So I happened to be in the city over the weekend and didn’t have any interviews or other meetings today, so I figured “Hey, I’ve got a laptop…why not liveblog the Bang on a Can Marathon over at the World Financial Center? One press pass and sweet front row seat later, and here I am. I’m not sure if I’l be insane enough to make it to midnight, but I’ll try to give y’all a sense of as much of the festivities as I can. Started in 1987 by David Lang, Julia Wolfe, and Michael Gordon, the Marathon has turned into one of the biggest new music events in the country. I’ve never liveblogged anything before, so this should be interesting! I’ll keep the rest of the posts under the break so as to not take up a huge amount of space – if you have time and in the NYC area, come on down – it’s free, you can come and go as you’d like, and I’ll be in the front on the corner if you want to say hi!
10:50am. Just saw Asphalt Orchestra walking out their “march” right in front of me…have wanted to see these guys for quite some time and now they’ll be in my lap.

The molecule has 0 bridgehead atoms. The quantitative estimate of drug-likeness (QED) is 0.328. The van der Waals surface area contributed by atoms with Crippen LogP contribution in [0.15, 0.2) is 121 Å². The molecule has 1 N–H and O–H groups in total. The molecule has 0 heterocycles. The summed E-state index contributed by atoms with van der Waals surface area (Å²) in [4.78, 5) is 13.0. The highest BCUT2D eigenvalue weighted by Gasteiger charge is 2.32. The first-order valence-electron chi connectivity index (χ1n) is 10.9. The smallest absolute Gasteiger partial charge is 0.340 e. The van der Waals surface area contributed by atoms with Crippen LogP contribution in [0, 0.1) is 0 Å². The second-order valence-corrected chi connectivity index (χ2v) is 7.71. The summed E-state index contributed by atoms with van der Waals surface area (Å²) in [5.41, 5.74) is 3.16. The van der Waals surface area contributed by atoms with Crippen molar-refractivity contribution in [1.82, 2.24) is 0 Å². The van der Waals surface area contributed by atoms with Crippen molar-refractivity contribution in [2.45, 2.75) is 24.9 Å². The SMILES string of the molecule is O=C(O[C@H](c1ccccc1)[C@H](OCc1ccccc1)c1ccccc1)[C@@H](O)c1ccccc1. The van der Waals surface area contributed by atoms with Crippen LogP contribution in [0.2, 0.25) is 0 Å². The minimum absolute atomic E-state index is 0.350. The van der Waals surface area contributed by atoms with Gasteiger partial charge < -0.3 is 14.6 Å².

11:00. Not very many concerts ask you to go outside first, but here we are in the courtyard watching Asphalt Orchestra playing one of their opening numbers [update: Carlton by STEW and Heidi Rodewald]. The tourists who are here visiting are getting a real treat…watching Alex Hamlin blow a solo while running around the sousaphone player demonstrates how much fun they’re having.
11:10. Asphalt is now wandering away from the audience as they start the second piece (program’s inside, I’ll update titles in a sec – this one is the Yoko Ono work [update: Opus 81] she wrote for them last year)…everyone scatters to different areas of the courtyard, in the middle of the audience, etc…the light squealing of the revolving doors sounds like seagulls and adds to the subdued nature of the work. First long tones, then a skittering group improv, then a long succession of percussion hits and finally a long crescendo bring the work to a close…this is much more than just a marching band, folks.
11:20. Now they’ve led everyone back inside to a rousing rendition of…something funky. Carl Stalling would have loved it.
11:25. Bagpiper Matthew Welch is performing the 1st & 3rd movements of his work The Self and The Other with the Queens College Percussion Ensemble. Welch describes this work as taking its’ inspiration from Indonesian Gamelan, and the result works surprisingly well; the bagpipes’ nasal quality sounds very similar to indigenous reed instruments from Southeast Asia, so if you closed your eyes you would have a hard time recognizing the anachronism. The ensemble is capably under the direction of Michael Lipsey and the student performers are performing the intricate work quite well.